Friday, January 17, 2020

Identity Politics Remains a Political Loser

It's Kim Strassel.

I love this lady!

At WSJ, "Stay Woke, Drop Out: In its wake, identity politics leaves a trail of failed Democratic candidates":

To paraphrase Santayana, Democrats who refuse to acknowledge Hillary Clinton’s failures in the 2016 election were always doomed to repeat them. Why is their primary field littered with the failed bids of woke candidates? Why is #WarrenIsASnake trending on Twitter? Because identity politics remains a political loser.

That’s the takeaway from the rapidly narrowing Democratic field, and smart liberals warned of it after 2016. Mark Lilla, writing in the New York Times, faulted Mrs. Clinton for molding her campaign around “the rhetoric of diversity, calling out explicitly to African-American, Latino, LGBT and women voters at every stop.” Successful politics, he noted, is always rooted in visions of “shared destiny.”

Progressives heaped scorn on Mr. Lilla—one compared him to David Duke—and doubled down on identity politics. Nearly every flashpoint in this Democratic race has centered on racism, sexism or classism. Nearly every practitioner of that factionalist strategy has exited the race. Mr. Lilla is surely open to apologies.

Kamala Harris created the first big viral moment when she tore into Joe Biden, absolving him of being a “racist” even as she accused him of working with segregationists to oppose school busing. Sen. Kirsten Gillibrand didn’t hold the race card but ran a campaign about “women’s equality,” attacking any Democrat who didn’t measure to her standards on abortion, child care and violence against women.

Sen. Cory Booker campaigned relentlessly on “systemic racism” and “social justice,” blasting Mr. Biden for his work on the 1994 crime bill and warning the nation of an “all-out assault” on black voting rights in 2020. Beto O’Rourke felt the need to make up for his own whiteness by going all in on reparations for slavery. Juli├ín Castro built his run on complaints about “discriminatory housing policy,” injustices to transgender and indigenous women, and threats to marginalized communities.

Which bring us to Elizabeth Warren’s attempt to rescue her campaign with a Hail Mary appeal to “sexism.” Her campaign leaked in the run-up to Tuesday’s debate the claim that Mr. Sanders, in a private 2018 meeting, told her he didn’t believe a woman could win the presidency. Mr. Sanders denied it. When the inevitable CNN question came Tuesday night, Ms. Warren played the victim and rolled out a rehearsed statistic about the election failure rate of the men on stage. She praised the Democratic Party for having “stepped up” to elect a Catholic president in 1960 and a black one in 2008 and suggested it should do the same for a female candidate today. Sen. Amy Klobuchar cheered her on.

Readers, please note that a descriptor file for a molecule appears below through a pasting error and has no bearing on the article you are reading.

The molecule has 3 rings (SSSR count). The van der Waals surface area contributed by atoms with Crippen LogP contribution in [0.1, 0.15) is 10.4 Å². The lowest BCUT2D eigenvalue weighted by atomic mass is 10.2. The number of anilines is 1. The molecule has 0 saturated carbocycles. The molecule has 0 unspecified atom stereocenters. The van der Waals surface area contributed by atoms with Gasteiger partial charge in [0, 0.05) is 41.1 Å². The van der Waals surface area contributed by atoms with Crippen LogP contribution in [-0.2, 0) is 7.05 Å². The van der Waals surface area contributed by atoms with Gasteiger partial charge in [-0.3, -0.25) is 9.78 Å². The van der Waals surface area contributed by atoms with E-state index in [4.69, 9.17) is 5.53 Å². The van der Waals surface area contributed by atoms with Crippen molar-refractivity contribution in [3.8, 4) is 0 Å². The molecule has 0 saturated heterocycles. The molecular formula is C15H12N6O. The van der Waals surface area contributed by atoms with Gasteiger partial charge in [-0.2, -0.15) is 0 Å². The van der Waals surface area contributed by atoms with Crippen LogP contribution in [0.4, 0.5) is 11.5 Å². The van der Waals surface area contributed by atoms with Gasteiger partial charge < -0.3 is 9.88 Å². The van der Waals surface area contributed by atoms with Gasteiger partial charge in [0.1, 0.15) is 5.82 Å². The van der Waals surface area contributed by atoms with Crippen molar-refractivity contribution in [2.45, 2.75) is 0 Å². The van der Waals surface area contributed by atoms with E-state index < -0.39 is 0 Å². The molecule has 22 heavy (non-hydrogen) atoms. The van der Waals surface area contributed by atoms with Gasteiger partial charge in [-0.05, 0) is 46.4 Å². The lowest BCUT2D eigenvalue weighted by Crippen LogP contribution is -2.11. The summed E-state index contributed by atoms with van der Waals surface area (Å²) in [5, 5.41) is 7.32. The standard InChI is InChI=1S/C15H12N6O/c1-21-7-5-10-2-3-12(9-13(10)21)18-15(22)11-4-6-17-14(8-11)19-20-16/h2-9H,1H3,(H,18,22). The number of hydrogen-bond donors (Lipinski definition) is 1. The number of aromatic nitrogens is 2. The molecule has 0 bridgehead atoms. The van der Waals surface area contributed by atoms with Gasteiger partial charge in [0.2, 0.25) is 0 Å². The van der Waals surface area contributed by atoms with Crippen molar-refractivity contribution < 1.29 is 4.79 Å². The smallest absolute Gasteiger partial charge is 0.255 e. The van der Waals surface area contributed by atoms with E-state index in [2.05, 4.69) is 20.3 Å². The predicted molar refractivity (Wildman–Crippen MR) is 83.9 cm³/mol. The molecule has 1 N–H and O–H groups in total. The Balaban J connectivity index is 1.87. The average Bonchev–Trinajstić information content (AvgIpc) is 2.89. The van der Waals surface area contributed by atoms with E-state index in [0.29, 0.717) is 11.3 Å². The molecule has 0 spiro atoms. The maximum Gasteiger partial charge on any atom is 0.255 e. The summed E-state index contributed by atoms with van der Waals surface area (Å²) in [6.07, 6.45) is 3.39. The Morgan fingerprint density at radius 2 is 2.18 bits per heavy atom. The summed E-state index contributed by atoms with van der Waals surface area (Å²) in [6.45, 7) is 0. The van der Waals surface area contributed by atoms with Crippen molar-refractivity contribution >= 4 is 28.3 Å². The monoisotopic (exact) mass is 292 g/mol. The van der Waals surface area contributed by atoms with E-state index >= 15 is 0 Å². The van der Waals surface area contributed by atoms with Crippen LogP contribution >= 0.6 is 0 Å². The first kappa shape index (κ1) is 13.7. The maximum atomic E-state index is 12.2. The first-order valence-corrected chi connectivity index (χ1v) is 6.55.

This is the politics of exclusion—and it explains why a field that began as the most diverse in Democratic history is now coming down to a competition between two old white men. Candidates who speak primarily to subsections of the country are by necessity excluding everybody else. All voters want to know what a candidate is going to do specifically for them, and for the country as a whole. And while many voters view issues in a moral context, few voters feel a moral imperative to vote for candidates solely because they are black, or female, or gay. It’s an unpersuasive argument.

Identity politics is also by necessity vote-losing, because it requires accusations. Ms. Warren is getting blowback now after implying that Mr. Sanders is a misogynist, and calling him a liar. Sanders supporters are lacing Ms. Warren on social media with snake emojis and declaring a #NeverWarren campaign. Even if she stages a comeback, she’s alienated a key base of support.

Precisely because Mr. Biden and Mr. Sanders don’t have easy identity-politics cards to play, they’ve focused on broader themes. Yes, they give shout-outs to core liberal constituencies, but Mr. Biden’s consistent argument is that he is the only one qualified to beat Mr. Trump, while Mr. Sanders’s is that America needs to overhaul its economic system. Those are positions around which greater numbers of Democrats can unify...